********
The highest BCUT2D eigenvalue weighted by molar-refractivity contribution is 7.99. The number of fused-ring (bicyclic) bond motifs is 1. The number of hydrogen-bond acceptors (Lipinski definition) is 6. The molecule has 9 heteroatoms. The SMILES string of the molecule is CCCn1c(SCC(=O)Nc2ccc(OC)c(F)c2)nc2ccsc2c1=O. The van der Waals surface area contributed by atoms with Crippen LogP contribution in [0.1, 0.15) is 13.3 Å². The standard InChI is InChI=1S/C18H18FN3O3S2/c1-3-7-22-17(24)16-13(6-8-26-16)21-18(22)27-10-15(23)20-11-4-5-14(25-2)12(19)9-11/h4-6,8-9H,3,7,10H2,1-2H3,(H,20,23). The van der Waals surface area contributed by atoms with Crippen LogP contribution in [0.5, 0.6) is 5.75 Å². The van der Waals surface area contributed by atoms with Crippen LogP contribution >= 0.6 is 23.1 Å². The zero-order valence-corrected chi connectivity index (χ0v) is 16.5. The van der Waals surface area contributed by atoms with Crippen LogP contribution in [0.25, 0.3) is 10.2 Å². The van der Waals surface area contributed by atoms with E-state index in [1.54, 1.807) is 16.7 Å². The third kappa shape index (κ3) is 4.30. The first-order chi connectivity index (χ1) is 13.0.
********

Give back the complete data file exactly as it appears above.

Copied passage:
The highest BCUT2D eigenvalue weighted by molar-refractivity contribution is 7.99. The number of fused-ring (bicyclic) bond motifs is 1. The number of hydrogen-bond acceptors (Lipinski definition) is 6. The molecule has 9 heteroatoms. The SMILES string of the molecule is CCCn1c(SCC(=O)Nc2ccc(OC)c(F)c2)nc2ccsc2c1=O. The van der Waals surface area contributed by atoms with Crippen LogP contribution in [0.1, 0.15) is 13.3 Å². The standard InChI is InChI=1S/C18H18FN3O3S2/c1-3-7-22-17(24)16-13(6-8-26-16)21-18(22)27-10-15(23)20-11-4-5-14(25-2)12(19)9-11/h4-6,8-9H,3,7,10H2,1-2H3,(H,20,23). The van der Waals surface area contributed by atoms with Crippen LogP contribution in [0.5, 0.6) is 5.75 Å². The van der Waals surface area contributed by atoms with Crippen LogP contribution >= 0.6 is 23.1 Å². The zero-order valence-corrected chi connectivity index (χ0v) is 16.5. The van der Waals surface area contributed by atoms with Crippen LogP contribution in [0.25, 0.3) is 10.2 Å². The van der Waals surface area contributed by atoms with E-state index in [1.54, 1.807) is 16.7 Å². The third kappa shape index (κ3) is 4.30. The first-order chi connectivity index (χ1) is 13.0.